29 August 2010

Little Virtual Mermaid

Is it still a tourist landmark if the landmark isn't there? Yes!

A friend of mine is living in Copenhagen. From a recent report on his blog:

This morning, we had an excellent, traditional Danish breakfast consisting of bread and things to put on bread. It's such a good culinary concept. Then, G drove me and E2 into Copenhagen. We saw where the famous Little Mermaid statue is usually. Unfortunately , it's on loan to China for the time being. In its place was a large television screen displaying a still photo of the statue. Hilarious.

This is a totally unoriginal thought, but here goes: we don't go to tourist landmarks because they are inherently interesting per se. We go because everyone else has gone. We go because the it occupies some greater status in culture and history--it's not a statue or a building but a Landmark, a gathering place, a site that is, like a celebrity, famous for being famous.

In this case, though, I think the television screen is probably more interesting than the statue it's temporarily replacing (if you're easily amused by irony and disappointment, that is). After all, to take a photo of the real deal is to capture what is probably the least-flattering of all not-so-flattering photos:

17 August 2010

The criminals in Paris are actually kind of charming

I'm writing the Paris chapter, and I had to cut this scene. So here ya go: an outtake!

is not an all-purpose guidebook. It doesn't have tips on avoiding lines or how to dress in various cultures or how to keep in touch with the folks back home. It also has no advice on avoiding that eternal anxiety of travel, street crime.

So when a guy near the Eiffel Tower tried to scam me, I made me an easy mark. Luckily, I had found the single most inept criminal in history.

There are a lot of scams that modern guidebooks warn you about, many involving methods of distracting you while an accomplice picks your pocket (watch out for someone “accidentally” spilling something on you) or trying to give you a great price on goods that are, of course, counterfeit.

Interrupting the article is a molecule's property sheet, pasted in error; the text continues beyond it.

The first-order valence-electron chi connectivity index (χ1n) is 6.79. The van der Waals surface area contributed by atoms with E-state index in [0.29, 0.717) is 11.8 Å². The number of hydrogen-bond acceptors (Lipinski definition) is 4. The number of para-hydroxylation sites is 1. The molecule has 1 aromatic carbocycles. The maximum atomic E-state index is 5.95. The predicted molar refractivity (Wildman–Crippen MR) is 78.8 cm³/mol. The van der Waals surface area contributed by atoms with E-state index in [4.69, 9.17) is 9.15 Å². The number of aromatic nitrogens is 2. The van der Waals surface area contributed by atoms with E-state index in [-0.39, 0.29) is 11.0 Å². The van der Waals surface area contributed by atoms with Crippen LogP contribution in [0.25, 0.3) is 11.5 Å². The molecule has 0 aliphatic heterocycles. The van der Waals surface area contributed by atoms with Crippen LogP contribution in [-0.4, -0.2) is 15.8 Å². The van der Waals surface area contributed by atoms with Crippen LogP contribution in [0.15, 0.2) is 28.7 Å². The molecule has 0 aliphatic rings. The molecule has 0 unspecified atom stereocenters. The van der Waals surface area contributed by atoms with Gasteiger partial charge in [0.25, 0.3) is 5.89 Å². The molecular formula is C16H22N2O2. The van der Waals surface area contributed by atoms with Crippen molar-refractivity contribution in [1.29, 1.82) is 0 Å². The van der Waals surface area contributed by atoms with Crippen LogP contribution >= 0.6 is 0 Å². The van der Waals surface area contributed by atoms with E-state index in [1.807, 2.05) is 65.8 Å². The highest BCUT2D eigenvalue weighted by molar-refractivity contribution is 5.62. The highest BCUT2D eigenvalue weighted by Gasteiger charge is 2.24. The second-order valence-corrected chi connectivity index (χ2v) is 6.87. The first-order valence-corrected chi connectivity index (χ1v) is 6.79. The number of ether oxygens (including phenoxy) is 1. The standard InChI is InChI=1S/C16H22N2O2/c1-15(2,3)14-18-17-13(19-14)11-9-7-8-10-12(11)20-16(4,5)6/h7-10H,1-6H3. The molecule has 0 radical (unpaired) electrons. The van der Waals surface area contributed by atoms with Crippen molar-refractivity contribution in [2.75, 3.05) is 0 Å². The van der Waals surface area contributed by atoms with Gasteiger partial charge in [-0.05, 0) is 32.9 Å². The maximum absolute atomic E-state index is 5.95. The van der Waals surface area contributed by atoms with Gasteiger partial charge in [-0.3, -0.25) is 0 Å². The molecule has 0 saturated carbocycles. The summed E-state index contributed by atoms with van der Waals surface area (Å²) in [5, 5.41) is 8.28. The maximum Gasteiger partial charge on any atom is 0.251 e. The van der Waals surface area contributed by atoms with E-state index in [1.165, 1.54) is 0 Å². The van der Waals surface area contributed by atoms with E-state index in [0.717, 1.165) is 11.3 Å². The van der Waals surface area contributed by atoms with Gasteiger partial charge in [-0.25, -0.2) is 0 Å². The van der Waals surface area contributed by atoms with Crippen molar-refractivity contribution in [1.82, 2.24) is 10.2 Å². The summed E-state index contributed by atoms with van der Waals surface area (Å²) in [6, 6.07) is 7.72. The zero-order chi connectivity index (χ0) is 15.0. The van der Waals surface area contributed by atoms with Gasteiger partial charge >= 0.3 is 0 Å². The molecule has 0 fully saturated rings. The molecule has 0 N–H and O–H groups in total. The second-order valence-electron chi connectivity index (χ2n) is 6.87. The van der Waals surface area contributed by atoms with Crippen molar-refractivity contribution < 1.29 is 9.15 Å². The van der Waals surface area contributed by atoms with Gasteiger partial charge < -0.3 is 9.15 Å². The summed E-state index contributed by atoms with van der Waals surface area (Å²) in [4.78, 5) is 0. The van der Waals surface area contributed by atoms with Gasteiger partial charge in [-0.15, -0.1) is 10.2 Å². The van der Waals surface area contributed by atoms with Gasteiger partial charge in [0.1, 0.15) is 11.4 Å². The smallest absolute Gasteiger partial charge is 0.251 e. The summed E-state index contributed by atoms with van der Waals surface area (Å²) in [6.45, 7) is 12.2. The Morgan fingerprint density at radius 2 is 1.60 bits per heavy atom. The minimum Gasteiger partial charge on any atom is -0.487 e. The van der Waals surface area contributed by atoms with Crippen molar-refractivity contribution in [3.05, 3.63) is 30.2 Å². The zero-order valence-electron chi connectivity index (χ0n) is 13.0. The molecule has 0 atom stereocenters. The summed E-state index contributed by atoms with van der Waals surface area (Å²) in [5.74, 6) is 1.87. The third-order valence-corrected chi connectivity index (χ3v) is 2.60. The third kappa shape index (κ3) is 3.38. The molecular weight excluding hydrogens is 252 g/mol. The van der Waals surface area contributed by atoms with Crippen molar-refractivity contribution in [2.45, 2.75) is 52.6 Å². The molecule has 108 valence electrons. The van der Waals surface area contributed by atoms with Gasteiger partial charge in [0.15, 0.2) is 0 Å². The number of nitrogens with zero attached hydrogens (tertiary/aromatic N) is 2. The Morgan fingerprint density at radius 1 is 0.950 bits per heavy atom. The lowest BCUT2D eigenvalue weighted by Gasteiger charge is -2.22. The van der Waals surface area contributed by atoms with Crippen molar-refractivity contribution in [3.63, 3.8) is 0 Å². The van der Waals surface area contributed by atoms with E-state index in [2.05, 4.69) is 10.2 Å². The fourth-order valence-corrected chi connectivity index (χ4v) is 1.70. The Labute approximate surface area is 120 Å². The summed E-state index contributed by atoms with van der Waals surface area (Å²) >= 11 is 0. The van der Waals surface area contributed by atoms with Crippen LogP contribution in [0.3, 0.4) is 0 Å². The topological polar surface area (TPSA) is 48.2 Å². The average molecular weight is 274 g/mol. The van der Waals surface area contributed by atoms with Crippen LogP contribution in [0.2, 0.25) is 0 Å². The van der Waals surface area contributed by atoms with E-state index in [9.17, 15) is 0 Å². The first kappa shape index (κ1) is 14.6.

Here's how the one that I saw works, in theory: as you walk down the sidewalk, someone a few steps behind you tries to get your attention. He's holding a gold ring or other small, potentially expensive object. “You dropped this,” he says (most likely in English). You tell him that, no, you didn't. He looks at it, as if for the first time, and is stunned—stunned!—to find a marking labeling it as pure gold or otherwise authentic-and-pricey. Then the benevolent soul tries to sell you this prestigious item for a price so low that you really can't afford to pass up the opportunity. He refuses to take no for an answer, badgering you until you give him some cash to go away.

And here's how this guy did it: as I was about ten feet away, walking toward him, he conspicuously dropped a ring on the ground. He looked up at me for a split second, nonchalantly—just lookin' around, being a normal person—then whipped his gaze back toward the sidewalk, gesturing theatrically, jaw dropping to his knees. He pointed. Mon dieu! What have we here?

“Excusez-moi?” he said shyly, looking at me again. “You have dropped zee ring, monsieur?”

“Nope. Merci,” I said, trying not to laugh in his face.

“No, no. You … have dropped ... eet.” There were odd pauses in his wording, as though he couldn't recall his script. “I have seen! I am … helping you. Oui?”


“Ah. Okay. You would like … to buy? How much … will you pay? You make an offer.”

“No, really. Not interested.”

“Non?” I waited for the hard sell, but he offered only a look of confusion, searching his mind for the follow-up line but coming up blank.

“Oh. Okay,” he sighed, and walked away. 

02 August 2010

Quote of the Day: The American Dream in three objects: the pill, the card, the book

"It's no accident that Arthur Frommer, the Pill, and credit cards are simultaneous phenomena. Everybody deserves everything. You only live once. Screwing for everybody and Europe for everybody too. This is the egalitarian key to a proper understanding of Europe on Five Dollars a Day."

-- Stanley Elkin, “The World On $5 a Day.” Harper's Magazine, July 1972.